Sleeping in a Different Position
Sometimes, changing the position in which you typically sleep can alleviate symptoms of mild to moderate sleep apnea. People who sleep on their backs are more likely to experience sleep apnea issues, such as sleep disturbances, headaches upon waking up, and loud snoring.
However, sleep apnea patients who side-sleep tend to have fewer sleep-related breathing issues. With this in mind, though, positional therapy is only moderately effective in some cases, as severe sleep apnea will usually call for more in-depth corrective actions.
Being overweight or obese can worsen sleep apnea symptoms, so an individual dealing with both obesity and sleep apnea may find that losing weight helps relieve symptoms. Studies claim that losing only 10% of an individual’s body weight can help reduce sleep apnea symptoms. Losing a bit more than 10% can actually eliminate sleep apnea for some patients.
Corrective Oral Devices
Finally, replacing the CPAP machine with a corrective oral device can not only reduce a person’s sleep apnea symptoms, but it may very well cure the issue altogether. By booking an appointment with an orthodontist, sleep apnea sufferers may be able to undergo corrective oral redevelopment, which corrects the shape of the mouth and airway.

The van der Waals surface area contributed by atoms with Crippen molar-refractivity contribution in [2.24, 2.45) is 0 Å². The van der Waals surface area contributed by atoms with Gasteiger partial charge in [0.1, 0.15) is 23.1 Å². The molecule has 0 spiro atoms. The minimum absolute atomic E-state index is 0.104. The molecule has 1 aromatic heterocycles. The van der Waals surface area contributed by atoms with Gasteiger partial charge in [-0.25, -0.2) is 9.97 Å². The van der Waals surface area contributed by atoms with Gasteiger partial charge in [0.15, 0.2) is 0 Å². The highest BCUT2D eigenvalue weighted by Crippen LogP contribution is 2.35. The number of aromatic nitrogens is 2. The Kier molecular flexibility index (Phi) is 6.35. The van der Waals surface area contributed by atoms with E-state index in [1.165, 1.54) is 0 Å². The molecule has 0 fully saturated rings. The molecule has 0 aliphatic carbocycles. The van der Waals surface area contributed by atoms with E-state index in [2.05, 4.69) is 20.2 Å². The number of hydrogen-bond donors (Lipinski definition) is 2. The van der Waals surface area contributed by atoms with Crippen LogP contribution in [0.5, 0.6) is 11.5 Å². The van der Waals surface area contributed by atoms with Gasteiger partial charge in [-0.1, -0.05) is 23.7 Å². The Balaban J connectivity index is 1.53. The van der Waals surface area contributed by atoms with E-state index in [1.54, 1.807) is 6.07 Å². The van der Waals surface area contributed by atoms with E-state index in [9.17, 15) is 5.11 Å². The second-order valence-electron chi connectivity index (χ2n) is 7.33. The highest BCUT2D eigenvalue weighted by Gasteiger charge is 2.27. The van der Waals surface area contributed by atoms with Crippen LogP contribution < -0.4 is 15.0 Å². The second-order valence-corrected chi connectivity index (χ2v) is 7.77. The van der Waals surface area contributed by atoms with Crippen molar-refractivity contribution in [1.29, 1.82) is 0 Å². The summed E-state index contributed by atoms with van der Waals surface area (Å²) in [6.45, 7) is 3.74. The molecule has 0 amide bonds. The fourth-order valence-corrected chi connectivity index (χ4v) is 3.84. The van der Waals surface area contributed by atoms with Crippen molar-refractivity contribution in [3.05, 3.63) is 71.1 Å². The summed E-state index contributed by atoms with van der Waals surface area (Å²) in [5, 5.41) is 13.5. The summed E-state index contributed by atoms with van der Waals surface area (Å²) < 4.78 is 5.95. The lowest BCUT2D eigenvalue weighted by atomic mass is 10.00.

Some oral devices are relatively inexpensive and can be purchased online. However, these mouthguards may effectively relieve sleep apnea, but they’re not designed to cure the condition.
Corrective devices like the VIVOS System can help keep the tongue in its ideal position so that the jaw remains aligned and the airway remains open and free from obstruction. With this treatment, a person may experience complete and permanent relief from sleep apnea symptoms in just 18 months.
Sleep apnea symptoms can range from mild to severe, so depending on the unique aspects of your personal health and the degree of your sleep apnea, one of these solutions may be more effective than others.
If you’re struggling with sleep apnea, contact us to book an assessment. Treatment is possible, and for some, sleep apnea can be cured.